Author + information
- Received February 8, 2018
- Revision received May 17, 2018
- Accepted May 18, 2018
- Published online September 3, 2018.
- Rebecca T. Hahn, MDa,∗ (, )
- Philippe Pibarot, DVM, PhDb,
- Jonathon Leipsic, MDc,
- Philipp Blanke, MDc,
- Pamela S. Douglas, MDd,
- Neil J. Weissman, MDe,
- Samir Kapadia, MDf,
- Vinod H. Thourani, MDe,
- Howard C. Herrmann, MDg,
- Tamim Nazif, MDa,
- Thomas McAndrew, PhDh,
- John G. Webb, MDc,
- Martin B. Leon, MDa and
- Susheel Kodali, MDa
- aColumbia University Medical Center/NY Presbyterian Hospital, New York, New York
- bDepartment of Medicine, Laval University, Quebec, Quebec, Canada
- cUniversity of British Columbia and St. Paul’s Hospital, Vancouver, British Columbia, Canada
- dDuke University Medical Center, and Duke Clinical Research Institute, Durham, North Carolina
- eGeorgetown University School of Medicine, Medstar Health Research Institute, Washington, DC
- fCleveland Clinic, Cleveland, Ohio
- gUniversity of Pennsylvania, Philadelphia, Pennsylvania
- hCardiovascular Research Foundation, New York, New York
- ↵∗Address for correspondence:
Dr. Rebecca T. Hahn, Columbia University Medical Center, New York-Presbyterian Hospital, 177 Fort Washington Avenue, New York, New York 10032.
Objectives The purpose of this study was to understand the effects of balloon post-dilatation on outcomes following transcatheter aortic valve replacement with the SAPIEN 3 valve.
Background Hemodynamics and outcomes with balloon post-dilatation for the SAPIEN 3 valve have not been previously reported.
Methods The effects of balloon post-dilatation (BPD) in 1,661 intermediate (S3i cohort) and high surgical risk (S3HR cohort) patients with aortic stenosis enrolled in the PARTNER (Placement of Aortic Transcatheter Valves) 2, SAPIEN 3 observational study on outcomes, as well as procedural complications, were assessed.
Results 208 of 1,661 patients (12.5%) had BPD during the initial transcatheter aortic valve replacement. Baseline characteristics were similar except BPD had higher STS score (p < 0.001), significantly less % oversizing (p = 0.004), significantly more ≥moderate left ventricular outflow tract calcification (p = 0.005), and severe annular calcification (p = 0.006). BPD patients had no increase in permanent pacemaker, annular rupture, or valve embolization. Following transcatheter aortic valve replacement, BPD patients had significantly larger aortic valve area (1.72 ± 0.41 cm2 vs. 1.66 ± 0.37 cm2; p = 0.04) with no significant difference in prosthesis–patient mismatch (p = 0.08) or transvalvular aortic regurgitation (p = 0.65), but significantly more paravalvular regurgitation (p < 0.01). There was no significant difference in 30-day or 1-year outcomes of all-cause death (p = 0.65 to 0.76) or stroke (p = 0.28 to 0.72). However, at 1 year, there was a significantly higher incidence of minor stroke in BPD patients (p = 0.02). Adjusting for baseline differences, including calcium burden, minor strokes were no longer significantly different between the BPD and NoBPD groups (p = 0.21).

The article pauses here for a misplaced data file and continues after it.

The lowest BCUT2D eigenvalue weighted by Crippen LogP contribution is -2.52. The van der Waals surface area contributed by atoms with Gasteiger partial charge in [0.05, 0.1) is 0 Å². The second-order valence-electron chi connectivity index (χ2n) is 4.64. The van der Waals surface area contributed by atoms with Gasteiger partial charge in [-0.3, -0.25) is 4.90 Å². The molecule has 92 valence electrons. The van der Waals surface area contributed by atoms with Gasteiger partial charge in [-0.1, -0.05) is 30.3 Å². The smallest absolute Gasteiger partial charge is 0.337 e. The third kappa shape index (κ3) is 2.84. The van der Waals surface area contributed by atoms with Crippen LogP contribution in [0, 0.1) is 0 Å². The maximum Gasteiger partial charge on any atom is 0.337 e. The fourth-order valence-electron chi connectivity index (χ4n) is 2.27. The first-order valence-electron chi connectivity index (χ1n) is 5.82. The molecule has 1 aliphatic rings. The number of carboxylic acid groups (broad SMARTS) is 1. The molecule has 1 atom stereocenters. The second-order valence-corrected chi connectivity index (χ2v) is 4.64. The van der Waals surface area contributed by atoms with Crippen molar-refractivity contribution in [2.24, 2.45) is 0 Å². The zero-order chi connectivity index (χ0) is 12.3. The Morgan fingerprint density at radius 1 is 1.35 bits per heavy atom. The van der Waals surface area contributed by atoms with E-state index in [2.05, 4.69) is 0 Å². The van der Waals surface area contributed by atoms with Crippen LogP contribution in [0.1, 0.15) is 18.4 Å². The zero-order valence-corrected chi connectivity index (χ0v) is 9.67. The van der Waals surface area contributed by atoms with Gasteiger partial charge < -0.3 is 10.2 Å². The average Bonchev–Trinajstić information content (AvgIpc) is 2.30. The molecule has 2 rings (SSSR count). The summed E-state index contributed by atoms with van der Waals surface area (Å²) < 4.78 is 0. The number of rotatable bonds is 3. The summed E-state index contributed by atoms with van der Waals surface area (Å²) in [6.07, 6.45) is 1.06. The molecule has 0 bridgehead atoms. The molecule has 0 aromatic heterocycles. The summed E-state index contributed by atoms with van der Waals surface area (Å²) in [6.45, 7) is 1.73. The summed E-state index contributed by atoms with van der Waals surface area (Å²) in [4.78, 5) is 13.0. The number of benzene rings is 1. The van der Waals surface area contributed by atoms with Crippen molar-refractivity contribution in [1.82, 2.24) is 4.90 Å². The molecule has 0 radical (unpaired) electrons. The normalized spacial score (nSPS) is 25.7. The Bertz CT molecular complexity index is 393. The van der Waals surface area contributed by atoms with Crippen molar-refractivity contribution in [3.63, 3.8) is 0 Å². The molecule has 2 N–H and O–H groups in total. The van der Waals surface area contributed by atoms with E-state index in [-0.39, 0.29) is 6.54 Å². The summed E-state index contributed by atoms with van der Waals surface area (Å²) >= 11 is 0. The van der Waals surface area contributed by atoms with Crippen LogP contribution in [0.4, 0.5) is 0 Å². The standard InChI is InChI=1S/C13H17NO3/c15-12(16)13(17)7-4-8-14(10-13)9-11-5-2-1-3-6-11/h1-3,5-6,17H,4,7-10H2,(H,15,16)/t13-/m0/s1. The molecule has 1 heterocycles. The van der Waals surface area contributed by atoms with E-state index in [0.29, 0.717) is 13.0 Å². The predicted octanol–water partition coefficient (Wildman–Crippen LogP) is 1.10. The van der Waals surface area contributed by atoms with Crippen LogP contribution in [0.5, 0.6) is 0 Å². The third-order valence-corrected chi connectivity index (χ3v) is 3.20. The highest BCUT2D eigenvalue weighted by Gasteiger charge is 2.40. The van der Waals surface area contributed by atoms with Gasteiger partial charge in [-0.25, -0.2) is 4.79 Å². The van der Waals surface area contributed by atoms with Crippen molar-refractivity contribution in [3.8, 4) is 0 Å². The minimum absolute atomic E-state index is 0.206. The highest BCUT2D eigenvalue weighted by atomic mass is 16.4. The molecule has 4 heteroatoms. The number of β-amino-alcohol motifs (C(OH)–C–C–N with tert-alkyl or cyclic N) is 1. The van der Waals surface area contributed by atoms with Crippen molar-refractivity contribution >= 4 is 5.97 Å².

Conclusions BPD is performed more frequently in patients with lower % oversizing and greater calcium burden. BPD is not associated with procedural complications or an increase in 1-year adverse events of death, rehospitalization, or stroke.
The PARTNER 2 S3 trial was funded by Edwards Lifesciences. Drs. Hahn and Pibarot have had core lab contracts with Edwards Lifesciences for which they received no direct compensation. Dr. Leipsic has been a consultant for Edwards Lifesciences; and has had a core lab contract with Edwards Lifesciences, for which he received no direct compensation, Medtronic, and Abbott. Dr. Blanke has been a consultant for Edwards Lifesciences; and has had a core lab contract with Edwards Lifesciences, for which he received no direct compensation. Dr. Douglas has received grant funding from Edwards Lifesciences; and has had a core lab contract with Edwards Lifesciences, for which she received no direct compensation. Dr. Weissman has received research grants from Boston Scientific, Edwards, Medtronic, Abbott, and LivaNova; and has had a core lab contract with Edwards Lifesciences, for which he received no direct compensation. Dr. Thourani has been a consultant for Edwards Lifesciences. Dr. Herrmann has received grants to his institution from Edwards Lifesciences, Medtronic, St. Jude Medical, Boston Scientific, Bayer, Corvia, the University of Laval, and Abbott Vascular; and has been a consultant for Edwards Lifesciences. Dr. Webb has been a member of the PARTNER Trial Executive Committee for which he received no direct compensation; and has been a consultant for Edwards Lifesciences. Dr. Leon has been a member of the PARTNER Trial Executive Committee for which he received no direct compensation. Dr. Kodali has been a consultant for Edwards Lifesciences, Merrill Lifesciences, and Claret Medical; has served on the advisory boards of Abbott Vascular, Biotrace Medical, Dura Biotech, Thubrikar Aortic Valve, Duratech, and VS Medtech; and has equity in Thubrikar Aortic Valve, Dura Biotech, and Biotrace Medical. All other authors have reported that they have no relationships relevant to the contents of this paper to disclose.
- Received February 8, 2018.
- Revision received May 17, 2018.
- Accepted May 18, 2018.
- 2018 American College of Cardiology Foundation